Ask A Mormon: Why should I be Mormon?

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Why should I be Mormon?

SPO-House-ad_Ask-A-Mormon_0823139The only reason to become a member of The Church of Jesus Christ of Latter-day Saints is that you’ve received a witness that that’s what God wants you to do.

Now, I can tell you why I’m Mormon and what I love about The Church of Jesus Christ of Latter-day Saints and how it helps me grow closer to God and be a better person, but that’s my experience and my testimony. The answers I get from God when I ask where He wants me to be and what He wants me to do are not directly transferable to anyone else.

One of my favorite tenets of The Church of Jesus Christ of Latter-day Saints is the emphasis on personal revelation, the idea that each person has access to direct communication with God through the Holy Ghost to guide her life. If you’ve read the Book of Mormon, studied the scriptures and the doctrines of the Church, met with missionaries, and prayed sincerely asking God what He wants you to do, I believe that you’ll get an answer in God’s time and in God’s way. At that point, it’s up to you to respond in the way you feel God is directing you. And that’s such a personal, individual experience that I can’t tell you what your answer will be or what you should do.

That’s God’s job, not mine.


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Shaun Lorraine Brown

I just wanted to say what a remarkable job you did in answering this question.

Paul Susac

I’ve never understood the whole “personal revelation” thing.

I mean, ok, I get it, but think it through for a minute.

If a stage hypnotist can give you an orgasm, or make you believe that you are a chicken, WHY ON EARTH would you trust your own subjective belief about what god wants you to do?

Atilla the Hun believed that the God’s wanted him to be the vicious warlord that he was. The Aztecs believed the God’s wanted them to practice daily human sacrifice. The list of bad things that happen when people follow divine revelation is as long as history itself.

Clearly there has to be a better strategy for organizing your life.

Paul Susac

Actually, Emily that was a VERY satisfying answer, thanks!

And yes, to be fair, I AM dismissive, and yes, to be fair there are lots of historical examples of people doing great things with the belief that God wanted them to (Sacred Heart Hospital comes to mind, as does Salt Lake City).

Sometimes I get angry with Theists in general and with Christians in particular, because, I belivf that Christianity stands in the way of human progress. I believe this because 150 years after Darwin, 40-60% of Americans still cling to the ignorant belief that the biblical story of creation is literally true. I also get angry (as I have gotten angry with you) because I see people of faith undermining basic standards of intellectual honesty in order to privilege their sacred narrative.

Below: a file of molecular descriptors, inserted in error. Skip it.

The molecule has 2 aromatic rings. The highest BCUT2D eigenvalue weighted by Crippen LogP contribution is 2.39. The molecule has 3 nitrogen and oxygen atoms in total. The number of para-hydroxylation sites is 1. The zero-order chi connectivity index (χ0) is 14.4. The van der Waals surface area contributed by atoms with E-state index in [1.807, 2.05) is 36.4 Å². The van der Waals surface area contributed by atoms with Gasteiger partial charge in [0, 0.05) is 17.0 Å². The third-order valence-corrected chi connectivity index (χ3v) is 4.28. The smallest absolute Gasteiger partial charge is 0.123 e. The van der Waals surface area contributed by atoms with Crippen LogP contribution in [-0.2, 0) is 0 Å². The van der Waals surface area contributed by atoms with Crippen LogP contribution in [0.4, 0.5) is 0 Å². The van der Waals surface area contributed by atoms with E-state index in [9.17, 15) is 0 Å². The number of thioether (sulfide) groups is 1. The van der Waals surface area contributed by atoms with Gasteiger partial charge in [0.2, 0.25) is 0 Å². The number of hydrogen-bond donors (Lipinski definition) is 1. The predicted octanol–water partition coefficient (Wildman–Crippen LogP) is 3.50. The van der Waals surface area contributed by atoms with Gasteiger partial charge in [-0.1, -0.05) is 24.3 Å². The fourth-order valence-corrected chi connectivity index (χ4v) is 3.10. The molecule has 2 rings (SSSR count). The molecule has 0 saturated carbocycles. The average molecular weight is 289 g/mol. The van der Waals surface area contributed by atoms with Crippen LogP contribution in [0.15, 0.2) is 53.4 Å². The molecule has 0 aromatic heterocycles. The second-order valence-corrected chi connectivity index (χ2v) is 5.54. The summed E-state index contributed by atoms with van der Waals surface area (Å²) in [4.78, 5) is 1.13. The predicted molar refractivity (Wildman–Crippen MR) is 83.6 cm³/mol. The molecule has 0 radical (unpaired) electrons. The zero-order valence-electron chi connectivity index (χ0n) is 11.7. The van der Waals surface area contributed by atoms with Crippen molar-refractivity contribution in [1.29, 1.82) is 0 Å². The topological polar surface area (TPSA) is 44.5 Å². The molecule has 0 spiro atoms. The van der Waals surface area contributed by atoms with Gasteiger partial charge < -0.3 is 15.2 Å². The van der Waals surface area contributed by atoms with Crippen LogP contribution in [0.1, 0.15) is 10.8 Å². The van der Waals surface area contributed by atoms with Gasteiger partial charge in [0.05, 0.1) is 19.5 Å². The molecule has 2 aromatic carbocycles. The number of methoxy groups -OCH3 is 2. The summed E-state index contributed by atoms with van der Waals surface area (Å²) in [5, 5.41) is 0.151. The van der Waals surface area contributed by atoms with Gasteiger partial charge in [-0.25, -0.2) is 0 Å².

Apparently intellectual honesty is a sacred value that I hold, and I can be quite unreasonable when it gets challenged.

I also believe that by denying the true nature of our species, Christianity stands in the way of any honest effort to create a society that is respectful of our nature as a species of primates.

But that said, your post has reminded me that religious belief is one of the hard-won survival tools that our species has used to create societies that are bigger than tribes. Not only does religion create a bigger “tribal” group, it also creates a group that is WAY more effective at creating human prosperity than a tribe can. So thanks for that reminder.

I still hold the impression that your practice of consulting God is basically a ritualized form of psychological “gut check.” But who am I to tell you what metaphors to use to organize your experience?

The good news is that we live in a pluralistic society, so the risk of religious fervor driving violence in our society is slim. The bad news is that as the gulf between rich and poor increases (and it will), religious fanaticism will most likely rise along with it. Certainly this has been the pattern throughout history.

So while I really do appreciate your response (great response btw), I think I’ll go right on being antagonistic. I view challenging these assumptions as a kind of civic duty. Granted, I’m a bit lackadaisical in my duty, but still…

Would love your thoughts, please comment.x